The reporter went on. Off-Broadway, it was the longest running musical ever. And Jerry Orbach had created the role of El Gallo. There's something so cool about that. And the reporter would speed through his history And then they'd play the song. "Try to remember a kind of september..." I know that song. Sort of a guilty pleasure for a guy who's taken a blood oath not to see another musical. (That oath was taken about five minutes into a production of Sondheim's Assassins.) Maybe I was going back to simpler (hah!) times in college. Maybe the familiarity of the song. But that wasn't it. What was catching me was the voice. Jerry Orbach on Law & Order sounded like an old cigarette smoker. Deep voice, raspy. Gravelly. Not musical. But that voice singing "Try to Remember!" Not the greatest singing voice I ever heard. But he was good. Spirited? Enthusiastic. Character-y. Solid. A performer. And young. He was so young. 1960 is when The Fantasticks opened. He was about 25. A punk. Cocky actor. And all we've seen recently is an old guy in a trenchcoat wisecracking. But there he was. Youth. Theater. A tough commitment. And he made it. The young guy changed, but he made it.
That wasn't what I was thinking when I started this. I've been thinking "What happened to the sweet kid?" Why did that have to die? The loss of youth, innocence. The loss of hair, hearing, and movement. I wanted that kid working in the Fantasticks to be alive. To come back. But he grew up.

In a very typical move, I went to a record store and bought what I could find. The Fantasticks soundtrack CD was sold out. But people had forgotten to check out the LPs. I bought both copies of the original soundtrack LP. Less than two bucks each. $1.99 and one $1.95. I can't see the four-cent difference. But now I have the record. But even faster than clearing off my record player was to download an mp3 of the song. And I found it.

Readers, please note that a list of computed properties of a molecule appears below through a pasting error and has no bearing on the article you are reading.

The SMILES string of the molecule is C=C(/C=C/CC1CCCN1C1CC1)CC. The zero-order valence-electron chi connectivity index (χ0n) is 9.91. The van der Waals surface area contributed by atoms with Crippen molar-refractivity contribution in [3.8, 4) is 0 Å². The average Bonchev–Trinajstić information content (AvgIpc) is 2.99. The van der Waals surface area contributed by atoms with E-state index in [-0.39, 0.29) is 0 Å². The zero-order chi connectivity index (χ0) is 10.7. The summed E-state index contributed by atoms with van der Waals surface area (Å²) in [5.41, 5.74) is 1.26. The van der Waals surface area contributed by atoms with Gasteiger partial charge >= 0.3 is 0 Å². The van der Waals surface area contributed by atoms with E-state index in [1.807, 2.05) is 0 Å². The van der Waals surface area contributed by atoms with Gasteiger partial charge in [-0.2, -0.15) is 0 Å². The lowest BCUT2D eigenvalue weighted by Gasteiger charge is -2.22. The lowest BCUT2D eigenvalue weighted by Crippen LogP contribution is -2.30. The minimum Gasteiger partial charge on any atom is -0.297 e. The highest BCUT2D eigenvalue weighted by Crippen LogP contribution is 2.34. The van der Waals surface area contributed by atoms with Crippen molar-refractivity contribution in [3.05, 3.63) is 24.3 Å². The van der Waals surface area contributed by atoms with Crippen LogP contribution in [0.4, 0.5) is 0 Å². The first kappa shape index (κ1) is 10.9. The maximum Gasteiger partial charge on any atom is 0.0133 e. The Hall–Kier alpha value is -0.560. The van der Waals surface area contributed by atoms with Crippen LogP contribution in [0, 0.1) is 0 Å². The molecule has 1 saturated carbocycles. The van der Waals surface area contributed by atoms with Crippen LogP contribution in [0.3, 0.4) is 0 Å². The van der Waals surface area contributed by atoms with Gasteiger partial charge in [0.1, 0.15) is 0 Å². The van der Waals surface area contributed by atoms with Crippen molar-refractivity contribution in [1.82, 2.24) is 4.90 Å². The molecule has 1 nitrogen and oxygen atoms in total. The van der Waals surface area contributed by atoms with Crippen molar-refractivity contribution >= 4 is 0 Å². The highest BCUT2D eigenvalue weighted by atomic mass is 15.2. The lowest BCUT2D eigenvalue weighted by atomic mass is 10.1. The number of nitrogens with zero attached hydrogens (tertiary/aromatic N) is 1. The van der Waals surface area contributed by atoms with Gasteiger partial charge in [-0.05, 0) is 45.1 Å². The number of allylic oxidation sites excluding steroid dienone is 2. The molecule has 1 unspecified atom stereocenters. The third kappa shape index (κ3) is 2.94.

So, all night and afternoon I have been listening to "Try to Remember." And being extremely sad about Jerry Orbach. Good guy gone? Memories of theater? Memories of a life? Of youth? Carleton? Armstrong? Acting? Maybe.
There was something straight about the guy. Trust. A guy you could trust. A litle square, maybe. But then, who isn't? But you felt you'd like the guy and he'd be honest. Maybe I've just bought in to Law & Order and television and it's seductive powers. Maybe I'm an entertainment tonight freak at heart. Or maybe not.

Maybe it was that young voice.


Try To Remember
(Tom Jones/Harvey Schmidt)

Try to remember the kind of September
When life was slow and oh so mellow.
Try to remember the kind of September
When grass was green and grain was yellow.
Try to remember the kind of September
When you were a tender and callow fellow.
Try to remember and if you remember
then follow

Try to remember when life was so tender
When noone wept except the willow.
Try to remember when life was so tender
When dreams were kept beside your pillow.
Try to remember when life was so tender
When love was an ember about to billow.
Try to remember and if you remember
then follow

Deep in December it's nice to remember
Although you know the snow will follow.
Deep in December it's nice to remember
Without a hurt the heart will hollow.
Deep in December
it's nice to remember
The fire of September that made you mellow.
Deep in December our hearts should remember and follow
did you miss something?

sob - the beginning

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all material © 2004 james frank dean